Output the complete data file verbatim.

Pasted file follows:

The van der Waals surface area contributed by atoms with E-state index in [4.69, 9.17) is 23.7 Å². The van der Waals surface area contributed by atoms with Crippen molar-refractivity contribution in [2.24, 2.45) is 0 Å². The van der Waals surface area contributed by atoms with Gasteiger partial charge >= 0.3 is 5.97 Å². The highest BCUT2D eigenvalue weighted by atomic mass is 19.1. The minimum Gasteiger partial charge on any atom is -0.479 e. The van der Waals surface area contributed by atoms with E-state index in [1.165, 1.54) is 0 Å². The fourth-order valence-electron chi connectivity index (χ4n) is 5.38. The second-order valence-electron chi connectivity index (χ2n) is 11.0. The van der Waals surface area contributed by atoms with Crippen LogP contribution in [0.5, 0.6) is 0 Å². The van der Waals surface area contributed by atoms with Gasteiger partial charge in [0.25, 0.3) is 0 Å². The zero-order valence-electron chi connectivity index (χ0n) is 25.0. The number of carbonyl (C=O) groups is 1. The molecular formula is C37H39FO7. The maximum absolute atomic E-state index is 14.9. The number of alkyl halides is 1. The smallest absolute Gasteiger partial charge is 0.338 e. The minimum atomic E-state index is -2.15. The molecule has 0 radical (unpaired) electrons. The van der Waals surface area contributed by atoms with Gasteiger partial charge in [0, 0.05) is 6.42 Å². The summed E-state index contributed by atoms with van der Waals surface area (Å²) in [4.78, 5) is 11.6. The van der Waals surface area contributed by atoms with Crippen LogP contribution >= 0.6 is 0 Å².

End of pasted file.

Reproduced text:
The van der Waals surface area contributed by atoms with E-state index in [4.69, 9.17) is 23.7 Å². The van der Waals surface area contributed by atoms with Crippen molar-refractivity contribution in [2.24, 2.45) is 0 Å². The van der Waals surface area contributed by atoms with Gasteiger partial charge >= 0.3 is 5.97 Å². The highest BCUT2D eigenvalue weighted by atomic mass is 19.1. The minimum Gasteiger partial charge on any atom is -0.479 e. The van der Waals surface area contributed by atoms with E-state index in [1.165, 1.54) is 0 Å². The fourth-order valence-electron chi connectivity index (χ4n) is 5.38. The second-order valence-electron chi connectivity index (χ2n) is 11.0. The van der Waals surface area contributed by atoms with Crippen LogP contribution in [0.5, 0.6) is 0 Å². The van der Waals surface area contributed by atoms with Gasteiger partial charge in [0.25, 0.3) is 0 Å². The zero-order valence-electron chi connectivity index (χ0n) is 25.0. The number of carbonyl (C=O) groups is 1. The molecular formula is C37H39FO7. The maximum absolute atomic E-state index is 14.9. The number of alkyl halides is 1. The smallest absolute Gasteiger partial charge is 0.338 e. The minimum atomic E-state index is -2.15. The molecule has 0 radical (unpaired) electrons. The van der Waals surface area contributed by atoms with Gasteiger partial charge in [0, 0.05) is 6.42 Å². The summed E-state index contributed by atoms with van der Waals surface area (Å²) in [4.78, 5) is 11.6. The van der Waals surface area contributed by atoms with Crippen LogP contribution >= 0.6 is 0 Å².